So workers can be placed either inside City buildings or working tiles? And working of tiles would mean the City's buying stuff/extracting resources from that tile.

    Should be 5000/10000 right?
    So the more jobs the City has, the less work will be done by those who are actually working? Ineffeciency is spread out evenly? Does that mean that food production isn't prioritized, even by a starving/rationing city?
    And this output would be the surplus bought by the City? Or the food that the whole tile's population has to eat, minus exports to City?

    So not working a tile means the whole tile's production output is lowered? Then production output = surplus that can be exported/taken by City? Just want to get on the same page.

    This penalty only applies to the City center getting less yields, while the tile itself has a greater growth?

    I guess you're referring to a Fishery building by (urban population), but you're also a planning a fishing activity from rural population on tiles adjacent to coasts/lakes, right?

    I believe a lot of philosophers and writers/poets/learned men/priests in the early eras were upper class because 1. They could afford education and 2. They were wealthy enough to avoid physical
    labour and pursue other things. Of course the upper class also owned slaves who they used as scribes/assistants. So maybe a greater percentage of Upper class? Like 30, 30, 40?
    Last edited: Nov 12, 2017
  11. Gedemon

    Gedemon Modder Moderator

    Oct 4, 2004
    No need for apologies, I was trying to make a joke...

    My concern about the number of calculation is more about processing time between turn when playing the game than about development time (even if this is also a concern, but not for that part, whatever we chose it will be relatively big)

    Not exactly, the "Citizen" slots is what we use to place people on the map tile. District also allows the use of "Citizen" slots, Buildings can add "Citizen" slots to a District (for a specific yield), but we can't add "Citizen" slots to the City Center buildings. Hardcoding.

    Which means that we can't chose where to place our "workers". The "Worker" slots in my design is a way to represent what type (and how much) employment is available in a city.


    Good point about that. We can't chose directly where to put our workers in the city center as said above, but we could use some kind of (fixed for now) priorities, and/or hook on the yield selection checkbox on the city screen to determine those priorities.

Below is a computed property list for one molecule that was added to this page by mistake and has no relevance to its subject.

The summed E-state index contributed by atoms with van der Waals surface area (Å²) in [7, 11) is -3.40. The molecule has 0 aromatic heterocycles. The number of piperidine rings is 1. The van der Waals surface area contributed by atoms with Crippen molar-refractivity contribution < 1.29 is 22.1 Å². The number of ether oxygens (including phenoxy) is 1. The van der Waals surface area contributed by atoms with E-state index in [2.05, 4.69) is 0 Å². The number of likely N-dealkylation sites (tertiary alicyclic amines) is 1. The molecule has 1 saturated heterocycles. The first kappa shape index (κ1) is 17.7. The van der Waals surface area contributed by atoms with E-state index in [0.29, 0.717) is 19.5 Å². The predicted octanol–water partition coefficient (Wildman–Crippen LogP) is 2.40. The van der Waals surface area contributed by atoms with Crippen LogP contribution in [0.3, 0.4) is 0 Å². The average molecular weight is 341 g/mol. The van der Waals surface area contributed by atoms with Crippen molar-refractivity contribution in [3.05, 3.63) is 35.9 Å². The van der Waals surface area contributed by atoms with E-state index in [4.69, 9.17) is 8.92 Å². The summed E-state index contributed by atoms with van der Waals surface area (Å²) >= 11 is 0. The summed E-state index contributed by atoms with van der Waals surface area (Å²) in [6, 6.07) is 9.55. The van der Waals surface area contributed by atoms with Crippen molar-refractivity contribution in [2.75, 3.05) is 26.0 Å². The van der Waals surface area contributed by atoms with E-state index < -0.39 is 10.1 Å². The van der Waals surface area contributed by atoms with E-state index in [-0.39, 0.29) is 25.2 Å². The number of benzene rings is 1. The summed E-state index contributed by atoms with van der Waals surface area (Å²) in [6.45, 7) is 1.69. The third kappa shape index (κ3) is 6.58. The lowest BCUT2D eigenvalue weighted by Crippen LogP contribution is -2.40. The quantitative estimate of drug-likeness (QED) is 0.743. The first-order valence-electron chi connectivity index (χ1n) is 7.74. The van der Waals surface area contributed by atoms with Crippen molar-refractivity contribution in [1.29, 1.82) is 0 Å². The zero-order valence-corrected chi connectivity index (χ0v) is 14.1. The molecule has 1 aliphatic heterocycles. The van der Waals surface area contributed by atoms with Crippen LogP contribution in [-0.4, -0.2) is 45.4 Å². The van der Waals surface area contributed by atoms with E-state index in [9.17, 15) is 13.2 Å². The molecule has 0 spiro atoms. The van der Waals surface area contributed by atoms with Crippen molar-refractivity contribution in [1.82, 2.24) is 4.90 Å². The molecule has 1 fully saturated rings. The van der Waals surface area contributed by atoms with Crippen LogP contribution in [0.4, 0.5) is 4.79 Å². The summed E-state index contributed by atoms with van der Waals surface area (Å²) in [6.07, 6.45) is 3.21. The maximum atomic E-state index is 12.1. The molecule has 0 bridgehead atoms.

That's where i'd like to keep things relatively simple, in the proposed design, the tiles you own are tiles you administer, the population on all those tiles being dependant of their city (at least in the working range) for food and health.

    Which means I use globals value, the city collect all yield/resources and feed all population on those tiles, including the City Center.

    We can change the "activities value" for a tile independantly, based on policies for example, or per tile fertility depending on policies, but we do need to keep the scaling with city size and a way to say "I want more people working on that tile" as we've discussed previously to control the direction where you want to expand (and the only way I can think of is the Citizen slots, which are controlled by the city size)

    ATM it's only Sea Resources connected to the city by a coastal/sea "route" that are collected.

    But yes, I should add fishing on adjacent tiles to rural population (and the corresponding activity types on the adjacent land tiles)

    Yes, number are just for the example, and I need to think of representing activities that may not influence Social Stratification but still need to be filled by a specific classe..
    Knasp likes this.
  12. Knasp

    Knasp Chieftain

    Sep 10, 2011
    I see your point, maybe some systems can be simplified? I would suppose that it's possible to simplify the design of things, or ways to cut down calculations, but I'm not sure how you could go about doing so. Any guesses which parts are most demanding right now?
    If including a priority/hierarchy in the automated City administration, it should probably be something like:
    1. Produce food
    2. City projects
    3. Trade/wealth
    4. Luxuries

    Excuse my ignorance about performance when it comes to calculations, but maybe a slightly altered resource/economic system could reduce performance issues by simplifying the mechanics? Which could also have the benefit of being slightly less difficult for new players.